A Bloomberg article by Virginia Postrel explores a discouraging trend in income inequality. For decades, incomes across states in the U.S. converged — i.e. poor states caught up to rich ones — just as Robert Solow‘s growth theory predicted:
Poor places are short on the capital that would make local labor more productive. Investors move capital to those poor places, hoping to capture some of the increased productivity as higher returns. Productivity gradually equalizes across the country, and wages follow. When capital can move freely, the poorer a place is to start with, the faster it grows.
That steady convergence, however, has stopped. One possible explanation? High housing prices in rich cities, caused by government regulation:
In a new working paper, [Daniel] Shoag and Peter Ganong, a doctoral student in economics at Harvard, offer an explanation: The key to convergence was never just mobile capital. It was also mobile labor. But the promise of a better life that once drew people of all backgrounds to rich places such as New York and California now applies only to an educated elite — because rich places have made housing prohibitively expensive.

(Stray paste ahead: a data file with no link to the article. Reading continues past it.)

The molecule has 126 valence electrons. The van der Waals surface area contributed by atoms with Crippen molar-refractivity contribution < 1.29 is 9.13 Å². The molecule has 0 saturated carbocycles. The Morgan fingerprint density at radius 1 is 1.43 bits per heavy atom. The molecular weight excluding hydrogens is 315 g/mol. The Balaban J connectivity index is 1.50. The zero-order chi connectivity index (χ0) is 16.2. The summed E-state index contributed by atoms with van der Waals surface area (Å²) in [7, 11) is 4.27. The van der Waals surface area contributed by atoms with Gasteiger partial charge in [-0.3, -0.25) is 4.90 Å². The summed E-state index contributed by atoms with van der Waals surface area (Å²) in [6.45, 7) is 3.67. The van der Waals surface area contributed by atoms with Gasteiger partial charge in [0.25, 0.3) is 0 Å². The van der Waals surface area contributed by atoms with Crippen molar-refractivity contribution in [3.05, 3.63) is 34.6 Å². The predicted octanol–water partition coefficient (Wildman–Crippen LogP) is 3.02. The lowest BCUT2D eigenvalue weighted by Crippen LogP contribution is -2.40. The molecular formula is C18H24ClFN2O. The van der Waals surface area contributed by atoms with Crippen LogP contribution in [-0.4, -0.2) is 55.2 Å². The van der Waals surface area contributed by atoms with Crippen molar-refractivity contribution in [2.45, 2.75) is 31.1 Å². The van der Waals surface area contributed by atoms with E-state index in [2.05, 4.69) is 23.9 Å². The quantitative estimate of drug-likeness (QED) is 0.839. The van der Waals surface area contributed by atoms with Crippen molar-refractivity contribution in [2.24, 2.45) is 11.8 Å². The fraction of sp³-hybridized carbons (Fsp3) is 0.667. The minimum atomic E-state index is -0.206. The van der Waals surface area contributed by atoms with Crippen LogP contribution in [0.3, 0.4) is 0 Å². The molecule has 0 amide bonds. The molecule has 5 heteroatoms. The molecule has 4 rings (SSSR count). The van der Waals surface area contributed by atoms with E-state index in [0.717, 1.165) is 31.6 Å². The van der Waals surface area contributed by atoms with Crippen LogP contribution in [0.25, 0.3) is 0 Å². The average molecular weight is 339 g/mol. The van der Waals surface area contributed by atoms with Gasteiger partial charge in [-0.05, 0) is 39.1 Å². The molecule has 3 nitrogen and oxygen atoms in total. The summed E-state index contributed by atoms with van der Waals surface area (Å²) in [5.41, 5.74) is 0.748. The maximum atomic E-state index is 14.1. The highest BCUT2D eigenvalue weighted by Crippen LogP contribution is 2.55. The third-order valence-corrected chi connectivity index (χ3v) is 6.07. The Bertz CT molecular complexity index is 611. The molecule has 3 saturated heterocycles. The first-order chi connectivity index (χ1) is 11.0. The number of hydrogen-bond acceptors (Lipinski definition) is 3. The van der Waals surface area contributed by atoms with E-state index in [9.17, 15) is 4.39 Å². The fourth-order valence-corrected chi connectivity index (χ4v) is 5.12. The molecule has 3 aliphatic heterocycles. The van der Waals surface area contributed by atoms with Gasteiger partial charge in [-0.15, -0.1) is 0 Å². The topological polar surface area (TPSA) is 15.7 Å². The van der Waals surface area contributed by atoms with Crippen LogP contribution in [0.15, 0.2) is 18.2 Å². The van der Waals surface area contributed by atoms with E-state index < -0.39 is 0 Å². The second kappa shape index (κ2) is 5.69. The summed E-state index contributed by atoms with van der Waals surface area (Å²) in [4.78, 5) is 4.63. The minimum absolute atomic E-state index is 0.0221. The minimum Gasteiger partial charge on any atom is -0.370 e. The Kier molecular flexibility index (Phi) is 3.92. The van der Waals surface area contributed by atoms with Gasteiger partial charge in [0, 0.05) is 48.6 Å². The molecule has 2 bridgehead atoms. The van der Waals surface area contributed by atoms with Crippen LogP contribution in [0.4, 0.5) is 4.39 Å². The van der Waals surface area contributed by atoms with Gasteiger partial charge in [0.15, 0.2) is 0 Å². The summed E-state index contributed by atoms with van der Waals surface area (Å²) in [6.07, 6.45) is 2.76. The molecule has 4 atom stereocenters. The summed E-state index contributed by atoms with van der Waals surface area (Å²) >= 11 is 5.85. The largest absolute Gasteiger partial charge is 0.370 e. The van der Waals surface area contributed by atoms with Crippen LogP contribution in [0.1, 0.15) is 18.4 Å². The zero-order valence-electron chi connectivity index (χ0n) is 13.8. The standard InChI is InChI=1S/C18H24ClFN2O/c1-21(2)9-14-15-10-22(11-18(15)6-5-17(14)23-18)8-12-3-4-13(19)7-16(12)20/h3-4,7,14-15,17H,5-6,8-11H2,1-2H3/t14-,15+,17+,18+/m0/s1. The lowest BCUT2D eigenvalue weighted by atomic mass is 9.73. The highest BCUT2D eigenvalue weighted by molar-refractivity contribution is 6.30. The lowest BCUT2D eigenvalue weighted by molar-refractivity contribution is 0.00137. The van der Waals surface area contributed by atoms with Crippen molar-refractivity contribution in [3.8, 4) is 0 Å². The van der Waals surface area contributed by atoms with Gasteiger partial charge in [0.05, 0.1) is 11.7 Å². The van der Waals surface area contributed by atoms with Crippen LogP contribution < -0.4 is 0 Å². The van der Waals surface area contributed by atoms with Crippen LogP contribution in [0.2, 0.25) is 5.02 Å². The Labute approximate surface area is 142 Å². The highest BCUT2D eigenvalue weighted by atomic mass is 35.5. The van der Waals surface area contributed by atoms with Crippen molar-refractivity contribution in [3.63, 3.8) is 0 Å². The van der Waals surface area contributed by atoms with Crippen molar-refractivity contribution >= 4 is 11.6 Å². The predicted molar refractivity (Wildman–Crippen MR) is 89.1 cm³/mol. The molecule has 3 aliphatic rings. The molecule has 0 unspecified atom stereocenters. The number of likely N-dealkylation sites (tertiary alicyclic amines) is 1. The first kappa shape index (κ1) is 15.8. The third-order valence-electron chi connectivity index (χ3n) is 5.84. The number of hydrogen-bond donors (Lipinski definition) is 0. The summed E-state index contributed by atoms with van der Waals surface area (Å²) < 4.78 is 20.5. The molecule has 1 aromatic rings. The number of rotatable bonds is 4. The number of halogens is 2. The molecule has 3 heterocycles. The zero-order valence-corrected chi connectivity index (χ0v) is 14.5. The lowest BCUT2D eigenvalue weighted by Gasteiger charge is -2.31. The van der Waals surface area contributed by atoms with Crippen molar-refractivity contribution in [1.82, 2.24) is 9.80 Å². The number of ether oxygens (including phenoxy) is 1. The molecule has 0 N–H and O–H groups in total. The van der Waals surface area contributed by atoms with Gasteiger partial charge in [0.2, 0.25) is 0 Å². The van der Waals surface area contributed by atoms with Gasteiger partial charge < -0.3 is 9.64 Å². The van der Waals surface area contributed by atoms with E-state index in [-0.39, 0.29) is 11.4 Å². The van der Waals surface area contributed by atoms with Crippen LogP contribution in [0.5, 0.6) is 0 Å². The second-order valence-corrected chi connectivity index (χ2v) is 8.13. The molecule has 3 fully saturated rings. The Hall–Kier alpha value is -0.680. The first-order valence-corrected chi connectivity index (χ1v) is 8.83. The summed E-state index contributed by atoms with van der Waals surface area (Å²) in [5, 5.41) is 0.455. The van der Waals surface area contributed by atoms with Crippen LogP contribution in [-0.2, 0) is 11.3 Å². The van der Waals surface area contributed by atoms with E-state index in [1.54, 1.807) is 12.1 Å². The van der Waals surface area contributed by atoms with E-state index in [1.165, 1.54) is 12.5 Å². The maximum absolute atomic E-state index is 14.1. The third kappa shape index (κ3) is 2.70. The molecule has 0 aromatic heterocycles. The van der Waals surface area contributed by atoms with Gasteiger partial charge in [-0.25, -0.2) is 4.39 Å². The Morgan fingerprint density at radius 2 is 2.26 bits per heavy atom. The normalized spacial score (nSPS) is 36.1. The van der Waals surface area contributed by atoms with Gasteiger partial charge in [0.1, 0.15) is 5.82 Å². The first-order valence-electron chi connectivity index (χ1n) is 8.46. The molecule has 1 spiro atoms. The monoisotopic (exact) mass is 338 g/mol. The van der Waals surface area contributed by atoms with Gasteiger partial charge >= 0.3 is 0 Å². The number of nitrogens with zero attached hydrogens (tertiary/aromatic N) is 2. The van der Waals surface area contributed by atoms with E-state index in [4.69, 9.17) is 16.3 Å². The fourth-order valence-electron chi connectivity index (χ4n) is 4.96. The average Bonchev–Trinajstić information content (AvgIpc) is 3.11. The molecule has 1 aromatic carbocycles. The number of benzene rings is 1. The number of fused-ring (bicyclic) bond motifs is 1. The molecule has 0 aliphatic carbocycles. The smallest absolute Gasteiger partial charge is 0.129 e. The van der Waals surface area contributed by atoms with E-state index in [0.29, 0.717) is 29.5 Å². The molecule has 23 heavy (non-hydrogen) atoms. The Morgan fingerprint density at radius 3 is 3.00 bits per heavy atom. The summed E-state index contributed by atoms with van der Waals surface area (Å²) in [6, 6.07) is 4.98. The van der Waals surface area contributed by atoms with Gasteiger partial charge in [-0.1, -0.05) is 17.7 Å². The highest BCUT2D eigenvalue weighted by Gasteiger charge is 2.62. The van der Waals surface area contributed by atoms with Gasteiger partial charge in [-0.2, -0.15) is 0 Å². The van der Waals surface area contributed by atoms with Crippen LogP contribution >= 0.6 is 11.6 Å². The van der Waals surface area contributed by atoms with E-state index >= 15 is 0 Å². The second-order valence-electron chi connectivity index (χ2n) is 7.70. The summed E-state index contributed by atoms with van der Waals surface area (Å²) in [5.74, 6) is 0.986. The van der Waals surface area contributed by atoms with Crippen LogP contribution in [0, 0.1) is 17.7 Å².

The good news? There’s still room for less-educated workers in states that didn’t increase regulations — places like Nevada, Florida, and Texas. “Places that didn’t have this increase in regulation still have the old process that worked,” Shoag says in the article, “where people move to the richer areas, human capital levels converge, incomes converge — the whole chain that used to exist for the whole country is still true if you focus just on the areas that haven’t had as large an increase in regulation.”
(HT: Marginal Revolution)